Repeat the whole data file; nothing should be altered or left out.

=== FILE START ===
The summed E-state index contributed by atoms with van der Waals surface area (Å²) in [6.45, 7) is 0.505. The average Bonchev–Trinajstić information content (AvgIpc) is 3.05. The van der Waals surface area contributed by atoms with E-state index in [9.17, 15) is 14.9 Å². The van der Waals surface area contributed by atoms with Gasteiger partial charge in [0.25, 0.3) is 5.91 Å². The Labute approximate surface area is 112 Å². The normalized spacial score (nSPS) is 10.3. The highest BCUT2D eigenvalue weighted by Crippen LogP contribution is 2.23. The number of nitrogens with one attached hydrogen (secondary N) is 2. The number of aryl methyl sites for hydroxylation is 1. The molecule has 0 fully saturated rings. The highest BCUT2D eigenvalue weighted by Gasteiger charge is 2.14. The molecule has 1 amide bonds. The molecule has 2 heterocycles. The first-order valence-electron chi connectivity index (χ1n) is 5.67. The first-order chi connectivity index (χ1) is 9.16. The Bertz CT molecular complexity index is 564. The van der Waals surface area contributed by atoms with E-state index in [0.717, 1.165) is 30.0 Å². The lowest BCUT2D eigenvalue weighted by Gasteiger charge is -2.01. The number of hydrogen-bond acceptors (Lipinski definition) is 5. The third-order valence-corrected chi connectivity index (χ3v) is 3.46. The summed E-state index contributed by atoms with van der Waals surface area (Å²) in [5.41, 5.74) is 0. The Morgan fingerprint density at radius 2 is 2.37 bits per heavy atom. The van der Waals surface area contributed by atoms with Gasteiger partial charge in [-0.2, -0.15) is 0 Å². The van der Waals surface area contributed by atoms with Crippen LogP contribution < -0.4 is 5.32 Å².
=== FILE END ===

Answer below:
The summed E-state index contributed by atoms with van der Waals surface area (Å²) in [6.45, 7) is 0.505. The average Bonchev–Trinajstić information content (AvgIpc) is 3.05. The van der Waals surface area contributed by atoms with E-state index in [9.17, 15) is 14.9 Å². The van der Waals surface area contributed by atoms with Gasteiger partial charge in [0.25, 0.3) is 5.91 Å². The Labute approximate surface area is 112 Å². The normalized spacial score (nSPS) is 10.3. The highest BCUT2D eigenvalue weighted by Crippen LogP contribution is 2.23. The number of nitrogens with one attached hydrogen (secondary N) is 2. The number of aryl methyl sites for hydroxylation is 1. The molecule has 0 fully saturated rings. The highest BCUT2D eigenvalue weighted by Gasteiger charge is 2.14. The molecule has 1 amide bonds. The molecule has 2 heterocycles. The first-order valence-electron chi connectivity index (χ1n) is 5.67. The first-order chi connectivity index (χ1) is 9.16. The Bertz CT molecular complexity index is 564. The van der Waals surface area contributed by atoms with E-state index in [0.717, 1.165) is 30.0 Å². The lowest BCUT2D eigenvalue weighted by Gasteiger charge is -2.01. The number of hydrogen-bond acceptors (Lipinski definition) is 5. The third-order valence-corrected chi connectivity index (χ3v) is 3.46. The summed E-state index contributed by atoms with van der Waals surface area (Å²) in [5.41, 5.74) is 0. The Morgan fingerprint density at radius 2 is 2.37 bits per heavy atom. The van der Waals surface area contributed by atoms with Gasteiger partial charge in [-0.2, -0.15) is 0 Å². The van der Waals surface area contributed by atoms with Crippen LogP contribution < -0.4 is 5.32 Å².